One thing that stood out to me was the fact that somebody had smashed an American Apparel store and had used the mannikins to smash the strip club across the street. I don’t approve of the violence or vandalism in all of this but it was a powerful image.

And that was that. Eventually the subway I needed opened back up and I headed back (about 4 hours had passed since I had left the restaurant at this point).

So the very big question that will likely be getting asked come Monday will be ‘Was the G8 worth it?’ My response is mixed. I say yes it was worth it in terms of maternal health because this summit really did put an issue that a lot of the general public wasn’t aware of into social consciousness. Not only that, but it generated $7.3 billion (5 billion from G8 member countries and 2.3 billion from non-members) in aid over the next five years. As I said before, this isn’t enough to meet the MDG5 but it is a great first step and enough to be more optimistic about the future.

On the other hand, from a practical point of view, I say the G8 wasn’t worth it because of the ridiculous amount of money it took to make it possible. Canada spent at least $897 million on security (an estimate that will likely go up when all is said and done) not to mention the money it spent on five-star hotels, tours, food etc. That’s nearly another billion that could’ve gone towards maternal health (or at least climate change which got completely shafted this weekend).

The G8 is critical for the issues that have been left for years on the backburner and if more progress is to be made then the leaders need to meet more often than annually in order to work on them (I get that it’s a cost issue which keeps these summits apart but Skype exists. I’m just saying).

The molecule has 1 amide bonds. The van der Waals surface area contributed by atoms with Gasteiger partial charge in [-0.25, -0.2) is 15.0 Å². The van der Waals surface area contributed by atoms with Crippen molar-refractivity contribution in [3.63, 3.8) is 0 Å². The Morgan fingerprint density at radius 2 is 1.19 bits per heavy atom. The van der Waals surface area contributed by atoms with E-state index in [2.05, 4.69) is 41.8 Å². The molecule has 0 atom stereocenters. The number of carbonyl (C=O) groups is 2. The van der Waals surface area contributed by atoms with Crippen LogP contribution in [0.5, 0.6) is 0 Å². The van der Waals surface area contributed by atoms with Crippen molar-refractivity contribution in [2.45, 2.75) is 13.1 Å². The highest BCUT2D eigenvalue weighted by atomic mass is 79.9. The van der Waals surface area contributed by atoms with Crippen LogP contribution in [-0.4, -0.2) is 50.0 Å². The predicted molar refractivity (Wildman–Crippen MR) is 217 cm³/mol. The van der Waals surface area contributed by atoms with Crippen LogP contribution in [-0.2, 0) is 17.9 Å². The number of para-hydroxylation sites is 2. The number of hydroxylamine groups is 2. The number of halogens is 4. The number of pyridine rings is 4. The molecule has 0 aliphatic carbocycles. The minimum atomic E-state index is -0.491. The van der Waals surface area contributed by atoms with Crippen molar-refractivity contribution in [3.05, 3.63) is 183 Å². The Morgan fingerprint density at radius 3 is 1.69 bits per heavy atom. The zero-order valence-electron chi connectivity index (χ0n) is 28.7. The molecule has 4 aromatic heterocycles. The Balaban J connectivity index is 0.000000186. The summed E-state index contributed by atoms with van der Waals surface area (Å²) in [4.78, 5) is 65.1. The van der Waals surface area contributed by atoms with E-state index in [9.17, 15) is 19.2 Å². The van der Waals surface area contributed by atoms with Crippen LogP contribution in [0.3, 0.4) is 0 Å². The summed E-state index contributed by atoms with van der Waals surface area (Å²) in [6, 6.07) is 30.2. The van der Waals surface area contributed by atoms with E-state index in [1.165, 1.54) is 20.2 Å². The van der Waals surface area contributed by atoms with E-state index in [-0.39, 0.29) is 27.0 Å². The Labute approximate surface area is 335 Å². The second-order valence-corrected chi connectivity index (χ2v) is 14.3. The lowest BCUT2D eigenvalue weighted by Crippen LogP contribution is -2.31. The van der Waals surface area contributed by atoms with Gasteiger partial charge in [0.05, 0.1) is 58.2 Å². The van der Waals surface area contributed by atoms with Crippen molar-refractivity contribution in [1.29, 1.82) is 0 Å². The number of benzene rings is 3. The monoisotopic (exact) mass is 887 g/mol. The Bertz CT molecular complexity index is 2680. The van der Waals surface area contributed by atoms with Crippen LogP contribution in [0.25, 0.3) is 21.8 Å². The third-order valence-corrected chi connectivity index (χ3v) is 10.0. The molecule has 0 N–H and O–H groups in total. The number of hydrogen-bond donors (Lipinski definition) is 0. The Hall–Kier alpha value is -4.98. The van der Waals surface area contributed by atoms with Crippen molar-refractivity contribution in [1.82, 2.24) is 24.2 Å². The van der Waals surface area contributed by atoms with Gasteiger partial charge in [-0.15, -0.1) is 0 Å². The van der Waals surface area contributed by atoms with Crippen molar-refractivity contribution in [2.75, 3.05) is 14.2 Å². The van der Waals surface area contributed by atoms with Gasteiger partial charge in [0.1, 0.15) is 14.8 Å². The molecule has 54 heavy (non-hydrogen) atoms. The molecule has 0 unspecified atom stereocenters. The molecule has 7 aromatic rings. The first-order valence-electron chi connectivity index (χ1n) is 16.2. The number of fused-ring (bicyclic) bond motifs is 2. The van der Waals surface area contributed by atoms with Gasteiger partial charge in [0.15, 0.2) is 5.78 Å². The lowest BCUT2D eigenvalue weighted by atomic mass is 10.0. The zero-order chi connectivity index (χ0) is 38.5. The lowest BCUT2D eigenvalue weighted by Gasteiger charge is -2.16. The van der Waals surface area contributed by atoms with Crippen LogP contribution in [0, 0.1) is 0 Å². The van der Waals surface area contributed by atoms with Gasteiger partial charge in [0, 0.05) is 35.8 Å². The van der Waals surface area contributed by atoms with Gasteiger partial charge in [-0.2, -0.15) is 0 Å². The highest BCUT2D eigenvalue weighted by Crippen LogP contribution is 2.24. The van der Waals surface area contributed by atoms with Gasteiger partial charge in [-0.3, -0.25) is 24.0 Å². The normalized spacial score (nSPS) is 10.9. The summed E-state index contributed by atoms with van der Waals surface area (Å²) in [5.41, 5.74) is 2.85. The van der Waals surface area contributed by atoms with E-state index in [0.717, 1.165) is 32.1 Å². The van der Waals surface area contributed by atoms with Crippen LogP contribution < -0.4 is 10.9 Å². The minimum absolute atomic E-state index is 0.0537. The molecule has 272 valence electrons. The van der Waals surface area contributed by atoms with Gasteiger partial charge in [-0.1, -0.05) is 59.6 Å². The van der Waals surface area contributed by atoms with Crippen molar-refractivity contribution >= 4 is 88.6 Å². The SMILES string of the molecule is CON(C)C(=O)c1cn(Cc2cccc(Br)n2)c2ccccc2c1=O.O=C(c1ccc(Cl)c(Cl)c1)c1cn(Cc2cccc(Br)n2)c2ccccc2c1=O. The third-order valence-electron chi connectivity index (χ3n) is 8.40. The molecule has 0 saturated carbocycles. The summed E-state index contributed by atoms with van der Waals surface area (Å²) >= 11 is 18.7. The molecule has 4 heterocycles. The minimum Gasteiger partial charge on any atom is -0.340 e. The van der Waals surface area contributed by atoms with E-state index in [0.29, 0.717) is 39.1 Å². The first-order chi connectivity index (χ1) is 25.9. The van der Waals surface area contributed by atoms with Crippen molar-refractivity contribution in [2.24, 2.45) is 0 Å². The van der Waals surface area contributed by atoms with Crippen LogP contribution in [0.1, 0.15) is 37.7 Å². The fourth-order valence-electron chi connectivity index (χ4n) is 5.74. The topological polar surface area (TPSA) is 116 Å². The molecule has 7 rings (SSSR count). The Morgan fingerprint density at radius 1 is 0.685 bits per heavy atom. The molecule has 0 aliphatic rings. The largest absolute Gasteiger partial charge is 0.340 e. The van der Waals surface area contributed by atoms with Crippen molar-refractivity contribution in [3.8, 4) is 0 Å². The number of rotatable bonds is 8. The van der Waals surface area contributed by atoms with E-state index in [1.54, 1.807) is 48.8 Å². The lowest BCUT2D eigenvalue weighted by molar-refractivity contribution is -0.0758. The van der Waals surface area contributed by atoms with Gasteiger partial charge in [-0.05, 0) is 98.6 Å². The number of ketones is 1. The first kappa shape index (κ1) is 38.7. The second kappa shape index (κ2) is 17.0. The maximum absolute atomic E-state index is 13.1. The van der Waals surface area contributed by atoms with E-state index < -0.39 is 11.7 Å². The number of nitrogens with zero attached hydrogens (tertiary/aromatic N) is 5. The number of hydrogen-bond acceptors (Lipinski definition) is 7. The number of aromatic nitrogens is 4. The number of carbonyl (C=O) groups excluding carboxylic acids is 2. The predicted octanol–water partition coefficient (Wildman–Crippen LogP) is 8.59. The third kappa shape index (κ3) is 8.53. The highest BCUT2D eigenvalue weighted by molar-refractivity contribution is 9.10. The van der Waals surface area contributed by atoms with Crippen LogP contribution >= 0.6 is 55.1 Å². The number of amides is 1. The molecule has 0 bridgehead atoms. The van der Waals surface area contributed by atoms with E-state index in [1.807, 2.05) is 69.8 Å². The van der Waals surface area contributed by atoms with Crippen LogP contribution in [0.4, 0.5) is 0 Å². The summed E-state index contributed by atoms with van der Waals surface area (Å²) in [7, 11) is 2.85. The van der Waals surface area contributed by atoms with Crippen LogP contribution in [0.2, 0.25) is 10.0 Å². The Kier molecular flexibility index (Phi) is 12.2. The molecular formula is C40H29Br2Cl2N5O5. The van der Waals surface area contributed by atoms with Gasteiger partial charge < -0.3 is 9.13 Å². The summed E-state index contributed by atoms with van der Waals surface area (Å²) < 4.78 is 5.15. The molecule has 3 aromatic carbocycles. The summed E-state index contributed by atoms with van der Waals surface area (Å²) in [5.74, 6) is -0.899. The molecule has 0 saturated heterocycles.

As for the protesters, anarchists and police officers who all had an especially long weekend, the moral of the story is that no matter the venue, the people want action from our leaders—and they don’t want that action to be kept a secret.

Regardless of the victories obtained from this weekend, it is unfortunate that the rest of the outside world will likely be left with images such as the below, a bitter reminder for those who have always looked down on protesters despite the overall minority of such incidents.

With that said, I don’t want anyone reading this to walk away with the impression that this was just a weekend filled with violence/vandalism—so on behalf of Women Deliver, Melinda Gates and the Gates Foundation, Secretary of State Hilary Clinton, and the many other advocacy groups for maternal health who helped raise global awareness on this issue and ensured that it was indeed the centerpiece of this summit, here’s to some well-deserved success and hopefully, that more will come soon.

3 Comments
  1. June 29, 2010 11:23 am

    A great write up, Kyle. Glad to hear you made it through the protests and got home safely!

    • June 29, 2010 12:57 pm

      Thanks for reading, Janna! And it was nice meeting you. I hope you made it out of the city without any problems–the protests were still going on yesterday and there’s a big one planned for Canada day so we’re still recovering here!

  2. Qwerty permalink
    July 6, 2010 5:44 am

    Thank you for sharing your report. I was in Pittsburgh for the G-20 (Sept. 2009) and much of this sounds very familiar.